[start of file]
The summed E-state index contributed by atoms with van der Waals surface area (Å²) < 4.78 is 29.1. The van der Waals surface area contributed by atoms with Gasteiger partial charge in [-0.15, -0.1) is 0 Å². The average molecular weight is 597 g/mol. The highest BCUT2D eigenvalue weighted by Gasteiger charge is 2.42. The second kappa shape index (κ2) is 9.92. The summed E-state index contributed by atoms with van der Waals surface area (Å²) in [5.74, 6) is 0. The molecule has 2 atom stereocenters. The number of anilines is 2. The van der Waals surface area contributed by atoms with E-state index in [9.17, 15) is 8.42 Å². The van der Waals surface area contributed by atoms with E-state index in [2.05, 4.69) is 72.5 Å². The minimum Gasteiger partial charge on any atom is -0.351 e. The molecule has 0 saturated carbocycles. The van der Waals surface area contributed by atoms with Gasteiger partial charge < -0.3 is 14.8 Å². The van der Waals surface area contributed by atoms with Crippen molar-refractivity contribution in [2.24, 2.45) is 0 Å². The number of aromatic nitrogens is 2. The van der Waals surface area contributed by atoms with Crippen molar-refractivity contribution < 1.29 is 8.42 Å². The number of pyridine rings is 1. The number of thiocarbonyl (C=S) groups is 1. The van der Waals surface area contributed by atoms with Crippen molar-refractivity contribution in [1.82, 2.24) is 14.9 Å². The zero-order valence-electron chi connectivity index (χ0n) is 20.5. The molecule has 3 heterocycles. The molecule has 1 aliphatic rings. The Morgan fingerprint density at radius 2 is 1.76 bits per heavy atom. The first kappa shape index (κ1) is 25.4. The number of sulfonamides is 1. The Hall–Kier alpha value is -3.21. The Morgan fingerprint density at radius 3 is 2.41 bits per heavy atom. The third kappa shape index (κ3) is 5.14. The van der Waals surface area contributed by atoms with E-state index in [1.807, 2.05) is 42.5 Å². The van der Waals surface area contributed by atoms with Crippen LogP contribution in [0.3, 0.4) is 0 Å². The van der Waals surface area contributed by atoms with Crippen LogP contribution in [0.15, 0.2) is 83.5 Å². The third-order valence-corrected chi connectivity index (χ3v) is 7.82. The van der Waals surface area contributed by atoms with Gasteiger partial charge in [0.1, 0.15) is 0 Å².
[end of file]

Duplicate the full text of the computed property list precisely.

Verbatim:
The summed E-state index contributed by atoms with van der Waals surface area (Å²) < 4.78 is 29.1. The van der Waals surface area contributed by atoms with Gasteiger partial charge in [-0.15, -0.1) is 0 Å². The average molecular weight is 597 g/mol. The highest BCUT2D eigenvalue weighted by Gasteiger charge is 2.42. The second kappa shape index (κ2) is 9.92. The summed E-state index contributed by atoms with van der Waals surface area (Å²) in [5.74, 6) is 0. The molecule has 2 atom stereocenters. The number of anilines is 2. The van der Waals surface area contributed by atoms with E-state index in [9.17, 15) is 8.42 Å². The van der Waals surface area contributed by atoms with E-state index in [2.05, 4.69) is 72.5 Å². The minimum Gasteiger partial charge on any atom is -0.351 e. The molecule has 0 saturated carbocycles. The van der Waals surface area contributed by atoms with Gasteiger partial charge < -0.3 is 14.8 Å². The van der Waals surface area contributed by atoms with Crippen molar-refractivity contribution in [2.24, 2.45) is 0 Å². The number of aromatic nitrogens is 2. The van der Waals surface area contributed by atoms with Crippen molar-refractivity contribution < 1.29 is 8.42 Å². The number of pyridine rings is 1. The number of thiocarbonyl (C=S) groups is 1. The van der Waals surface area contributed by atoms with Crippen molar-refractivity contribution in [1.82, 2.24) is 14.9 Å². The zero-order valence-electron chi connectivity index (χ0n) is 20.5. The molecule has 3 heterocycles. The molecule has 1 aliphatic rings. The Morgan fingerprint density at radius 2 is 1.76 bits per heavy atom. The first kappa shape index (κ1) is 25.4. The number of sulfonamides is 1. The Hall–Kier alpha value is -3.21. The Morgan fingerprint density at radius 3 is 2.41 bits per heavy atom. The third kappa shape index (κ3) is 5.14. The van der Waals surface area contributed by atoms with E-state index in [1.807, 2.05) is 42.5 Å². The van der Waals surface area contributed by atoms with Crippen LogP contribution in [0.3, 0.4) is 0 Å². The van der Waals surface area contributed by atoms with Crippen LogP contribution in [0.15, 0.2) is 83.5 Å². The third-order valence-corrected chi connectivity index (χ3v) is 7.82. The van der Waals surface area contributed by atoms with Gasteiger partial charge in [0.1, 0.15) is 0 Å².